Nancy Grimm 73F began teaching college about a month after she graduated.
After finishing her Div III, a thesis about stream ecology that she wrote after a semester-long research project in Oregon, Grimm co-taught a class on aquatic ecosystems with Charlene D’Avanzo, now professor emerita of ecology, who was then in her first year of teaching at Hampshire.
“I graduated in January 1978 and stayed on to teach a class,” says Grimm. “I really liked it.”
Grimm moved on to graduate school at Arizona State University (ASU), where she is now the Virginia M. Ullman Professor of Ecology and an internationally renowned expert on urban ecology and sustainability. She studies the interaction of climate variation and change in ecosystems.
This year her achievements were honored when she was elected a member of the National Academy of Sciences.
ASU’s Grimm Lab studies how disturbances (such as flooding and drying) affect the structure and processes of desert streams, how chemical elements move through and cycle within both desert streams and cities, the effects of stormwater infrastructure on water, and the impacts of extreme events on urban social-ecological-technological systems and their infrastructure.
Her expertise about climate variability has been sought by cities bracing themselves for the increasingly extreme results of climate change.
Grimm is codirector of ASU’s Urban Resilience to Extremes Sustainability Research Network (UREx SRN), which comprises 20 institutions across the United States and in Latin America. The initiative’s goal is to integrate social, ecological, and technical systems in order to create and support urban infrastructure with regard to the effects of climate change.
“How can we, as a society, adapt to or become resilient when faced with extreme events like heat waves, urban flooding, and coastal flooding? How can we prepare people who are in harm’s way — often those who have the fewest resources to deal with climate-related disasters?” she asks.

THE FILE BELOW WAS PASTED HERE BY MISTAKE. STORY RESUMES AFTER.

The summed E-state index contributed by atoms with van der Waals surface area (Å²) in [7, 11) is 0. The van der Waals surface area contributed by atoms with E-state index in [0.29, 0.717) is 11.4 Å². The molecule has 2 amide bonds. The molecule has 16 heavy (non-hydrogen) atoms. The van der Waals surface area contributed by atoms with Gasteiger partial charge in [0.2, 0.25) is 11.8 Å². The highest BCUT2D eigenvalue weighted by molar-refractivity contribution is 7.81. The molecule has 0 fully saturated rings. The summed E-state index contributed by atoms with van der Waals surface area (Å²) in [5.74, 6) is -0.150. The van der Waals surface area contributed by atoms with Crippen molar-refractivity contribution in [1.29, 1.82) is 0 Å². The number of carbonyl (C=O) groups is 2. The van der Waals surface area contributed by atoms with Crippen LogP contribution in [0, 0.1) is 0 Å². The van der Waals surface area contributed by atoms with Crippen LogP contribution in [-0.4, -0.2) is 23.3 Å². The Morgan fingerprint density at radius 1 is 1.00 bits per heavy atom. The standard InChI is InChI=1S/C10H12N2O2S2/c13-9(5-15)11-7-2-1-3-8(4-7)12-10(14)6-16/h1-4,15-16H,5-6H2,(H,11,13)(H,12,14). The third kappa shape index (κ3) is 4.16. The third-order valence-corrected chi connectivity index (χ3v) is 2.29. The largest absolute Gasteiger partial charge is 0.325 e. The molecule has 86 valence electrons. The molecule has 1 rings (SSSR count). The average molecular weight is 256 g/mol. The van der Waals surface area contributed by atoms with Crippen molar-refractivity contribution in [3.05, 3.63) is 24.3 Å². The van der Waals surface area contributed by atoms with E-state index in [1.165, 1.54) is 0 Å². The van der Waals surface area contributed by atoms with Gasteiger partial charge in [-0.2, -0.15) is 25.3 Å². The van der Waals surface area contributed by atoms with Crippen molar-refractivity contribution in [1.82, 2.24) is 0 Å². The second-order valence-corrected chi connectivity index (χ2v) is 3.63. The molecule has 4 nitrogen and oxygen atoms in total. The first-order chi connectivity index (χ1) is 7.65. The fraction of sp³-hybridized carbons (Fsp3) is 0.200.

UREx works closely with Baltimore, Miami, New York City, Phoenix, Syracuse, Portland (Oregon), and San Juan (Puerto Rico). In Latin America, it collaborates with partner institutions in Valdivia, Chile; Hermosillo, Mexico, and Mexico City.
“What will it be like to live in these places in seventy years?” Grimm asks. “We explore this question with officials and other practitioners in each city in a workshop designed to coproduce future scenarios.”
These future scenarios might be green-infrastructure solutions to high tide and coastal flooding, such as planting mango forests. “New York City is particularly committed to investing in its green infrastructure,” Grimm says. “During Hurricane Sandy, the storm surge and sea-level rise overwhelmed so much of it.” One preventive measure is restoration of natural barriers to flooding, such as sand dunes and oyster beds.
Many of her breakthroughs have come from conducting research on a single stream: Sycamore Creek, in Arizona’s Tonto National Forest. During 40 years of observation there, Grimm has seen firsthand that less rainfall has led to less evaporation and drying of the stream.
She’s now pushing for a more innovative educational model at ASU, one that would give graduate students more freedom to create their own curriculum, with the help of two advisers from different fields, around the problems they’re most interested in solving.
“I try to use the Hampshire approach in teaching and working with graduate students,” Grimm says. “It definitely worked for me.”